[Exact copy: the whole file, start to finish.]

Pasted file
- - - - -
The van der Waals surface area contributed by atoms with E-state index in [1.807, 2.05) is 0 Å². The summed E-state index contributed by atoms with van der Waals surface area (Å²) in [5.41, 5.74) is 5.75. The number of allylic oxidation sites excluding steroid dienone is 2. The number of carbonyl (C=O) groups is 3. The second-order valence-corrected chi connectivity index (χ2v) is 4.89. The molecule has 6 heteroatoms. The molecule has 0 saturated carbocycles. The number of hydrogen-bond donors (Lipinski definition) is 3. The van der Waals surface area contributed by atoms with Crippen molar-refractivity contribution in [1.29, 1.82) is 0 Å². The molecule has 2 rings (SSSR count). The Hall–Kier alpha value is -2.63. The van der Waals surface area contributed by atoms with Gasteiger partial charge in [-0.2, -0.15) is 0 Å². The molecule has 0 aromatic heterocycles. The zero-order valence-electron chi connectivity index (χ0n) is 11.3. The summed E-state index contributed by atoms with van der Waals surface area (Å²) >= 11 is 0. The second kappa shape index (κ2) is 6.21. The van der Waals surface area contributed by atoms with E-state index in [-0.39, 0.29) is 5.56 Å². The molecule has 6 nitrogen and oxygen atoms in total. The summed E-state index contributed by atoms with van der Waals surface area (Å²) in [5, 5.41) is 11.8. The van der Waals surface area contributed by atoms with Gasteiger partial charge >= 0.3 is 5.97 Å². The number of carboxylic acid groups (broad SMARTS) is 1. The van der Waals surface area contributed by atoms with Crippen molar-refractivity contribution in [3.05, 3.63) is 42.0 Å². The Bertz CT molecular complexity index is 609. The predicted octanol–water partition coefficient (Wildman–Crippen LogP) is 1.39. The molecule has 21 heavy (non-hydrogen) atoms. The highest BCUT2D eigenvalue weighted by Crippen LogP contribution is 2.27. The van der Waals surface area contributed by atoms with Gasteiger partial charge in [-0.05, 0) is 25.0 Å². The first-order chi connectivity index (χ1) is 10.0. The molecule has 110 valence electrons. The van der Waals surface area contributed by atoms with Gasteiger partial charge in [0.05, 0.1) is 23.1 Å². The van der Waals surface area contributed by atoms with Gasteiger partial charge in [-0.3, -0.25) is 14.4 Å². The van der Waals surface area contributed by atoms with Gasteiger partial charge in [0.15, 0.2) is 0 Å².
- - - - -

The van der Waals surface area contributed by atoms with E-state index in [1.807, 2.05) is 0 Å². The summed E-state index contributed by atoms with van der Waals surface area (Å²) in [5.41, 5.74) is 5.75. The number of allylic oxidation sites excluding steroid dienone is 2. The number of carbonyl (C=O) groups is 3. The second-order valence-corrected chi connectivity index (χ2v) is 4.89. The molecule has 6 heteroatoms. The molecule has 0 saturated carbocycles. The number of hydrogen-bond donors (Lipinski definition) is 3. The van der Waals surface area contributed by atoms with Crippen molar-refractivity contribution in [1.29, 1.82) is 0 Å². The molecule has 2 rings (SSSR count). The Hall–Kier alpha value is -2.63. The van der Waals surface area contributed by atoms with Gasteiger partial charge in [-0.2, -0.15) is 0 Å². The molecule has 0 aromatic heterocycles. The zero-order valence-electron chi connectivity index (χ0n) is 11.3. The summed E-state index contributed by atoms with van der Waals surface area (Å²) >= 11 is 0. The second kappa shape index (κ2) is 6.21. The van der Waals surface area contributed by atoms with E-state index in [-0.39, 0.29) is 5.56 Å². The molecule has 6 nitrogen and oxygen atoms in total. The summed E-state index contributed by atoms with van der Waals surface area (Å²) in [5, 5.41) is 11.8. The van der Waals surface area contributed by atoms with Gasteiger partial charge >= 0.3 is 5.97 Å². The number of carboxylic acid groups (broad SMARTS) is 1. The van der Waals surface area contributed by atoms with Crippen molar-refractivity contribution in [3.05, 3.63) is 42.0 Å². The Bertz CT molecular complexity index is 609. The predicted octanol–water partition coefficient (Wildman–Crippen LogP) is 1.39. The molecule has 21 heavy (non-hydrogen) atoms. The highest BCUT2D eigenvalue weighted by Crippen LogP contribution is 2.27. The van der Waals surface area contributed by atoms with Gasteiger partial charge in [-0.05, 0) is 25.0 Å². The first-order chi connectivity index (χ1) is 10.0. The molecule has 110 valence electrons. The van der Waals surface area contributed by atoms with Gasteiger partial charge in [0.05, 0.1) is 23.1 Å². The van der Waals surface area contributed by atoms with Gasteiger partial charge in [-0.3, -0.25) is 14.4 Å². The van der Waals surface area contributed by atoms with Gasteiger partial charge in [0.15, 0.2) is 0 Å².